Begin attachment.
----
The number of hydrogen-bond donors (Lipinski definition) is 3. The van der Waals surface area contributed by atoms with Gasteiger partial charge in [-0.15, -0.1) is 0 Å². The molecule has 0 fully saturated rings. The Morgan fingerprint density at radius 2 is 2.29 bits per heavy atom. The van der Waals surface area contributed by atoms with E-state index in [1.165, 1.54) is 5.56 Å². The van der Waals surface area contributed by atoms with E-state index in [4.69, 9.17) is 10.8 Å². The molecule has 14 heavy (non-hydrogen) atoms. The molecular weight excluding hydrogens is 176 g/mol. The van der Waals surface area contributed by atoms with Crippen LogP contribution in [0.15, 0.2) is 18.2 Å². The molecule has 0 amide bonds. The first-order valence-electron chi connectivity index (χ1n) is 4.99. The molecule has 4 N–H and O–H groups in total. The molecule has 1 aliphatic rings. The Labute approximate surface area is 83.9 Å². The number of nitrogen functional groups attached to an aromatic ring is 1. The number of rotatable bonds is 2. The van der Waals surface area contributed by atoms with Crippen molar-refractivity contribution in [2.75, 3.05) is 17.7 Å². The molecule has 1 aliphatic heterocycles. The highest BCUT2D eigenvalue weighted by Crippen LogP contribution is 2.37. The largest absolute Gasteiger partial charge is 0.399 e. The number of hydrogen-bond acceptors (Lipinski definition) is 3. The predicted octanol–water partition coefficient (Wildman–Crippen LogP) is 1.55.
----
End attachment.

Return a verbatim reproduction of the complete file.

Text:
The number of hydrogen-bond donors (Lipinski definition) is 3. The van der Waals surface area contributed by atoms with Gasteiger partial charge in [-0.15, -0.1) is 0 Å². The molecule has 0 fully saturated rings. The Morgan fingerprint density at radius 2 is 2.29 bits per heavy atom. The van der Waals surface area contributed by atoms with E-state index in [1.165, 1.54) is 5.56 Å². The van der Waals surface area contributed by atoms with E-state index in [4.69, 9.17) is 10.8 Å². The molecule has 14 heavy (non-hydrogen) atoms. The molecular weight excluding hydrogens is 176 g/mol. The van der Waals surface area contributed by atoms with Crippen LogP contribution in [0.15, 0.2) is 18.2 Å². The molecule has 0 amide bonds. The first-order valence-electron chi connectivity index (χ1n) is 4.99. The molecule has 4 N–H and O–H groups in total. The molecule has 1 aliphatic rings. The Labute approximate surface area is 83.9 Å². The number of nitrogen functional groups attached to an aromatic ring is 1. The number of rotatable bonds is 2. The van der Waals surface area contributed by atoms with Crippen molar-refractivity contribution in [2.75, 3.05) is 17.7 Å². The molecule has 1 aliphatic heterocycles. The highest BCUT2D eigenvalue weighted by Crippen LogP contribution is 2.37. The largest absolute Gasteiger partial charge is 0.399 e. The number of hydrogen-bond acceptors (Lipinski definition) is 3. The predicted octanol–water partition coefficient (Wildman–Crippen LogP) is 1.55.